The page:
It seems the consensus, should the St. Louis Cardinals bid for one of the top free agents available on the market this winter, is that Washington Nationals slugging outfielder Bryce Harper is the best fit.
But, if the Redbirds swing and miss when it comes to Harper, is former Baltimore Orioles and Los Angeles Dodgers infielder Manny Machado an acceptable fallback?
Both players come with a bit of baggage in the maturity department. Harper is known as something of a hot dog, although his dedication and desire to win isn’t often questioned. Machado, on the other hand, has a long history of being at the center of negativity. If that’s not enough, he was exposed in the National League Championship Series jogging out a ground ball that was a closer play than he thought it was going to be, and when asked about it he told a television interviewer that he’s not a hustling kind of guy. Swell.
I wonder how that sentiment will fly in New York, where the Yankees were the leading contender to sign Machado when he hits the market. Fans in the Big Apple can be a bit intense. But they’re nothing compared to the demanding crowds in Philadelphia, another contender for Machado’s services. Would the folks famous for booing Santa Claus have the patience to hold their tongues when a guy making a third of a billion dollars can’t be bothered to run 90 feet as hard as he can?
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I know what you’re thinking. Fans in St. Louis aren’t going to put up with that sort of bull, either. But what if Machado soured his market so much that he suddenly becomes a relative bargain? If he could be had for five years at $150 million instead of 10 years for $300 million plus, would the Birds be smart to take a chance on him?
While Machado is a jerk, he’s undeniably talented. Besides Harper, there isn’t anyone else who will be a free agent who can hold a candle to his ability with the bat. At least not at his young age. So, if Harper slips through John Mozeliak’s fingers, he could have a tough decision on his hands.
Beside the laziness he’s shown on the bases, Machado once started a bench clearing brawl against the Oakland Athletics when third baseman Josh Donaldson had the audacity to try to tag Machado out on a ground ball to third . Outrageous! I happened to be in attendance that day in Baltimore and couldn’t believe Machado found something to take exception with during that innocent play. Later, an Oakland hurler through an inside pitch and on his next swing, Machado let go of the bat on his swing and nearly hit the pitcher.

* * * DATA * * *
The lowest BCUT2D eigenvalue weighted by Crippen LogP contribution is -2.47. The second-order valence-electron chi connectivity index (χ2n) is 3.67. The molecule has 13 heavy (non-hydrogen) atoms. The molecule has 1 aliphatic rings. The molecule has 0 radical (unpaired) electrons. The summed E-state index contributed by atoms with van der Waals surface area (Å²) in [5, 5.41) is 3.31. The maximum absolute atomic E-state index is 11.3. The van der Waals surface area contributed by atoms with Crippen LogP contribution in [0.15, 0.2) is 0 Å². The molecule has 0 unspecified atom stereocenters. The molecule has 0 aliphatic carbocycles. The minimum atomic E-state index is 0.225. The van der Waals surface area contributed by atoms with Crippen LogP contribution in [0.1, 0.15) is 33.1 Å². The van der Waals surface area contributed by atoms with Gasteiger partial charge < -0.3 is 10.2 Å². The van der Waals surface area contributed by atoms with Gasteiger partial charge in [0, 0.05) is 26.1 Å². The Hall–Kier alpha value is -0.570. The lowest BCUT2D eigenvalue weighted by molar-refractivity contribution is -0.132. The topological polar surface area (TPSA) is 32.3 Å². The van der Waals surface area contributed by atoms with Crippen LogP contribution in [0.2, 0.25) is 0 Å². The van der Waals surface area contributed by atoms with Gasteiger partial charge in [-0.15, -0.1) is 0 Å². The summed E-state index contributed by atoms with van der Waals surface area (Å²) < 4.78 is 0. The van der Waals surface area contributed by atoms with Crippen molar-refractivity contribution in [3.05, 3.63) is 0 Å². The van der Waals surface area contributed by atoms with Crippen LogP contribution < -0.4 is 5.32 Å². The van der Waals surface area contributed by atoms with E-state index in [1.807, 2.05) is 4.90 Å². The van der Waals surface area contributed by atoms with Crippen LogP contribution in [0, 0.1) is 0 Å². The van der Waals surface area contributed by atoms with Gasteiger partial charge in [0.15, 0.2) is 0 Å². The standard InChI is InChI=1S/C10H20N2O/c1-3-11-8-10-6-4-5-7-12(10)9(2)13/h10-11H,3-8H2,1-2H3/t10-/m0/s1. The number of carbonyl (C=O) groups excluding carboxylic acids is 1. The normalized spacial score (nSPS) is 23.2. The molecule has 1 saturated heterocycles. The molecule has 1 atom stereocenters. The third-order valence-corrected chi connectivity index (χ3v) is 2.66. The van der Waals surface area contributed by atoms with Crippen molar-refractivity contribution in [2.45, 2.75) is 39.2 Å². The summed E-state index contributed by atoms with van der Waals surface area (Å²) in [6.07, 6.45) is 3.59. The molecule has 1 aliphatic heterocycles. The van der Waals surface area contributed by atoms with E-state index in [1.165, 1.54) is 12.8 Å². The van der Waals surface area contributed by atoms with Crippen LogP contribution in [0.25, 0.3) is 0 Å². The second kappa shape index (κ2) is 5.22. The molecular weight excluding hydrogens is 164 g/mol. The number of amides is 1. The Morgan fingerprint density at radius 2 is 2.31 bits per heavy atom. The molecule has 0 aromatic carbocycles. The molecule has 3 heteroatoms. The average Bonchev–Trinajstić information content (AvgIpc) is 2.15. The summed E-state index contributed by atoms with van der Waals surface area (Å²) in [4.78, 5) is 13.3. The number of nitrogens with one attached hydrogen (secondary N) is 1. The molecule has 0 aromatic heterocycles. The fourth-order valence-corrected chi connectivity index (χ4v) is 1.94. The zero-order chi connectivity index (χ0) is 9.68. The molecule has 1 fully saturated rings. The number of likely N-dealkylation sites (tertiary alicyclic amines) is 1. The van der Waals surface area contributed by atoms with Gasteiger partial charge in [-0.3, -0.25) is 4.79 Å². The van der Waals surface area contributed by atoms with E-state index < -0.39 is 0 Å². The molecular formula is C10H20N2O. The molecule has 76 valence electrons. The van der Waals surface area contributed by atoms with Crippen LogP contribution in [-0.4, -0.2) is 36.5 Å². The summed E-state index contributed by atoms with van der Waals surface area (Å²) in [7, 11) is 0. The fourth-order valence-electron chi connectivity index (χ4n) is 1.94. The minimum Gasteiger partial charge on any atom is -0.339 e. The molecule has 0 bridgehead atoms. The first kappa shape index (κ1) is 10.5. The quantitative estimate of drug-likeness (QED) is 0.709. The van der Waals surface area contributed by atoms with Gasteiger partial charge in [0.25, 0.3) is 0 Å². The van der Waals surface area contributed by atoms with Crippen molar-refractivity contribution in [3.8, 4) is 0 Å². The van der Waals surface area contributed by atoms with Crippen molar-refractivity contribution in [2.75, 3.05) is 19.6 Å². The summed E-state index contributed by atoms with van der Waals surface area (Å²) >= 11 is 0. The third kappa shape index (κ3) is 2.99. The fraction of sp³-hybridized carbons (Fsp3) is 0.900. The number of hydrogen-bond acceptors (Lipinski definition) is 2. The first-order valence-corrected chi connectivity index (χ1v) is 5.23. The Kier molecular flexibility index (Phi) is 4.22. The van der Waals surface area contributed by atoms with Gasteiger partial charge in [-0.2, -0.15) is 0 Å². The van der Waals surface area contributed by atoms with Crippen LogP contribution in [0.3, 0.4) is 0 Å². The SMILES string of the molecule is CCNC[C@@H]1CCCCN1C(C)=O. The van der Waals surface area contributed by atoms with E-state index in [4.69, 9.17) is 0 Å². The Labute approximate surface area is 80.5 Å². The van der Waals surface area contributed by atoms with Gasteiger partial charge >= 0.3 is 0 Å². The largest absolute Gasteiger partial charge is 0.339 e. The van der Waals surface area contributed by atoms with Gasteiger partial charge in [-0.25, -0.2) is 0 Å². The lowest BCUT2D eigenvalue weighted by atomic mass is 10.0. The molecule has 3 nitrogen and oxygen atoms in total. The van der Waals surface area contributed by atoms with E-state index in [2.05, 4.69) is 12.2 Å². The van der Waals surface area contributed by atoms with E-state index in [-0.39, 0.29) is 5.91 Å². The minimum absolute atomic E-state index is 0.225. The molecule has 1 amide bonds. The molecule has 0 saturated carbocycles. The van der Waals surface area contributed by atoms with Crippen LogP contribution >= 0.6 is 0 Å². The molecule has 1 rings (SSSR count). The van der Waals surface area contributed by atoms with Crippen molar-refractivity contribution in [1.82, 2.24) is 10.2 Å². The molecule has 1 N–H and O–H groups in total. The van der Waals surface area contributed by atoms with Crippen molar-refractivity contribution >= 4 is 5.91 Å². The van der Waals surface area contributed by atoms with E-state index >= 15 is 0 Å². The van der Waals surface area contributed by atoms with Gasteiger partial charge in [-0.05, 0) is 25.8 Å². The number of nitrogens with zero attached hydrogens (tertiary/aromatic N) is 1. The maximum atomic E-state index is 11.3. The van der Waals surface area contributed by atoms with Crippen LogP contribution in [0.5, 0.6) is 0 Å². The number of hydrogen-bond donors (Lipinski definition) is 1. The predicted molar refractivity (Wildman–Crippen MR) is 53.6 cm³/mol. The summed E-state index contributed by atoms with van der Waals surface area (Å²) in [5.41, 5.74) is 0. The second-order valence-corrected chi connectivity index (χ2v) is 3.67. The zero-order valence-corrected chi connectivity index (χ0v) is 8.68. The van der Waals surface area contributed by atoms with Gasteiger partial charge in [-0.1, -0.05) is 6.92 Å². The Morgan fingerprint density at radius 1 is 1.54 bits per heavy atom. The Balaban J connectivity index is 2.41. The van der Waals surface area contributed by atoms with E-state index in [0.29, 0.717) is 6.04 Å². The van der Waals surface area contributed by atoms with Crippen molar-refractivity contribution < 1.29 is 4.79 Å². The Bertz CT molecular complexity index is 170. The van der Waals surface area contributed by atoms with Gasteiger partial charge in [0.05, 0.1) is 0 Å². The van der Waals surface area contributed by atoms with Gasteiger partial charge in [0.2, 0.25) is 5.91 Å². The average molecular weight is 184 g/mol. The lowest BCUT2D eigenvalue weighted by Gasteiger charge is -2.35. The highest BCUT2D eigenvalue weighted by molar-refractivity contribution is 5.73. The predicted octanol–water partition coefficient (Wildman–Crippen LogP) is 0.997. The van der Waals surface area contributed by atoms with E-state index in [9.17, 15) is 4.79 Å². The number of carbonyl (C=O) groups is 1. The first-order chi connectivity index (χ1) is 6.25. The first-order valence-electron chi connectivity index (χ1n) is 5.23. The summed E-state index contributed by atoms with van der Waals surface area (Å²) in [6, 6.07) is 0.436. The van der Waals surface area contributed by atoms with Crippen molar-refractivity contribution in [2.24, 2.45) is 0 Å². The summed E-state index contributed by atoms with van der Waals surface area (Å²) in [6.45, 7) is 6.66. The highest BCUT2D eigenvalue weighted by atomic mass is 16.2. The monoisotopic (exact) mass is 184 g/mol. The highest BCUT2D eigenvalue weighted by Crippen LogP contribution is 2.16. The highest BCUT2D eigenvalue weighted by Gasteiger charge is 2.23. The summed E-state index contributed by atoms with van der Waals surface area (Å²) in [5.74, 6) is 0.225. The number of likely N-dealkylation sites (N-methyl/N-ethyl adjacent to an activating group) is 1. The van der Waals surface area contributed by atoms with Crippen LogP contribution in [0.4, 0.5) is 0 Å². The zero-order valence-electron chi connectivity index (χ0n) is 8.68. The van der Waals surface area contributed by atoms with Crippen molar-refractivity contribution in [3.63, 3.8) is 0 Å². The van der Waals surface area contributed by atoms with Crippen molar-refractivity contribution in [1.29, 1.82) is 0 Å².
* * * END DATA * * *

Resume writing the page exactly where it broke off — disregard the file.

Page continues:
The funny thing about professional athletes who are jerks is that they’re so much less offensive when they’re wearing the uniform of the team for which you’re rooting. Harper isn’t necessarily an angel. He’s scrapped with the press and runs his mouth sometimes. But Machado takes it over the edge sometimes.
While his attitude is questionable, Machado’s talent is not. He’s a third baseman and shortstop, by trade. It just so happens that the Redbirds need a starting third baseman, so he’s a fit whether he plays the hot corner or if he insists on playing shortstop and Paul DeJong slides over to third. While Harper is an unquestionable talent, St. Louis has lots of outfielders in its system. There is also the inconvenient presence of Dexter Fowler to contend with. If the Birds signed Harper, it looks like Fowler with be a $15 million a year bench warmer.
Besides needing a middle of the order bat to bolster the offense, St. Louis needs to improve it’s defense and Machado will help to scratch that itch, especially if he is willing to play third base. Matt Carpenter’s throwing troubles have made playing there an unacceptable option.
The St. Louis front office is always looking for bargains and it’s more reluctant to make a long term commitment than a 50-year-old bachelor. But I wonder if Machado’s market doesn’t develop and he could be had for five years and $150 million while Harper is going to take twice that or more to ink if Mozeliak would be willing to take on the longer deal.
As I have said, I just don’t see anyone besides Harper or Machado being an acceptable option for the Cardinals. Donaldson is 33 and has become an injury concern as he ages. Trade options Paul Goldschmidt and Nolen Arenado don’t offer enough control to justify trading three or four top prospects for them.